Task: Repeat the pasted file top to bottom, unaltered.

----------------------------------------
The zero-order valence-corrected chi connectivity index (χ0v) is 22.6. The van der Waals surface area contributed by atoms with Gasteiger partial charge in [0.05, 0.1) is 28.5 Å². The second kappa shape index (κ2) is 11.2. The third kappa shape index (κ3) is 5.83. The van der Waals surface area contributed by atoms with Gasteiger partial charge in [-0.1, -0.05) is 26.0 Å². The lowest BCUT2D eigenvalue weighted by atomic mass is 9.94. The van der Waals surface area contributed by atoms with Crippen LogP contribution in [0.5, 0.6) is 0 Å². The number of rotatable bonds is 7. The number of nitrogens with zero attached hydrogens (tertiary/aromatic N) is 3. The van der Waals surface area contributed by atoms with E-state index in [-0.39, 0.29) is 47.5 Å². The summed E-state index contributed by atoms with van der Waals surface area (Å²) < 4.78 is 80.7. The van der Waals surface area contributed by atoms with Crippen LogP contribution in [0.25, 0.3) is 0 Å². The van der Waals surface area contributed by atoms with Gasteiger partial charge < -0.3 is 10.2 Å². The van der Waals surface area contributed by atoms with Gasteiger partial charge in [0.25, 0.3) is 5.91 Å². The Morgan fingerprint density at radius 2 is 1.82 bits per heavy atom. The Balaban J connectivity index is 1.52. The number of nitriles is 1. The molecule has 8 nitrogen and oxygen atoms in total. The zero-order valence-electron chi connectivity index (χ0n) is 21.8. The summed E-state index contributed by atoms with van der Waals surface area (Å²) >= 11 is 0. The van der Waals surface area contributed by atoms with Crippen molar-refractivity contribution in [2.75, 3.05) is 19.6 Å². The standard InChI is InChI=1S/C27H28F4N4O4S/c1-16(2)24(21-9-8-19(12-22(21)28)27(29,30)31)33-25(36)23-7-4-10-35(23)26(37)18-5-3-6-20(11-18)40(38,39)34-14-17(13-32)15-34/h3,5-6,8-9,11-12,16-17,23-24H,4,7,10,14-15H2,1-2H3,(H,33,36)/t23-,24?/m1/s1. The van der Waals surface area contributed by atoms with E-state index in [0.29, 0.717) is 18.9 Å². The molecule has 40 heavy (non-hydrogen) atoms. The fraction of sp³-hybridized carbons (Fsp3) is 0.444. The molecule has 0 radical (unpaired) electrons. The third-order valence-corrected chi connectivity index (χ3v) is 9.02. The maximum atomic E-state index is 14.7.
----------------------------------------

The zero-order valence-corrected chi connectivity index (χ0v) is 22.6. The van der Waals surface area contributed by atoms with Gasteiger partial charge in [0.05, 0.1) is 28.5 Å². The second kappa shape index (κ2) is 11.2. The third kappa shape index (κ3) is 5.83. The van der Waals surface area contributed by atoms with Gasteiger partial charge in [-0.1, -0.05) is 26.0 Å². The lowest BCUT2D eigenvalue weighted by atomic mass is 9.94. The van der Waals surface area contributed by atoms with Crippen LogP contribution in [0.5, 0.6) is 0 Å². The number of rotatable bonds is 7. The number of nitrogens with zero attached hydrogens (tertiary/aromatic N) is 3. The van der Waals surface area contributed by atoms with E-state index in [-0.39, 0.29) is 47.5 Å². The summed E-state index contributed by atoms with van der Waals surface area (Å²) < 4.78 is 80.7. The van der Waals surface area contributed by atoms with Crippen LogP contribution in [0.25, 0.3) is 0 Å². The van der Waals surface area contributed by atoms with Gasteiger partial charge < -0.3 is 10.2 Å². The van der Waals surface area contributed by atoms with Gasteiger partial charge in [0.25, 0.3) is 5.91 Å². The Morgan fingerprint density at radius 2 is 1.82 bits per heavy atom. The Balaban J connectivity index is 1.52. The number of nitriles is 1. The molecule has 8 nitrogen and oxygen atoms in total. The zero-order valence-electron chi connectivity index (χ0n) is 21.8. The summed E-state index contributed by atoms with van der Waals surface area (Å²) >= 11 is 0. The van der Waals surface area contributed by atoms with Crippen molar-refractivity contribution in [2.75, 3.05) is 19.6 Å². The standard InChI is InChI=1S/C27H28F4N4O4S/c1-16(2)24(21-9-8-19(12-22(21)28)27(29,30)31)33-25(36)23-7-4-10-35(23)26(37)18-5-3-6-20(11-18)40(38,39)34-14-17(13-32)15-34/h3,5-6,8-9,11-12,16-17,23-24H,4,7,10,14-15H2,1-2H3,(H,33,36)/t23-,24?/m1/s1. The van der Waals surface area contributed by atoms with E-state index in [0.29, 0.717) is 18.9 Å². The molecule has 40 heavy (non-hydrogen) atoms. The fraction of sp³-hybridized carbons (Fsp3) is 0.444. The molecule has 0 radical (unpaired) electrons. The third-order valence-corrected chi connectivity index (χ3v) is 9.02. The maximum atomic E-state index is 14.7.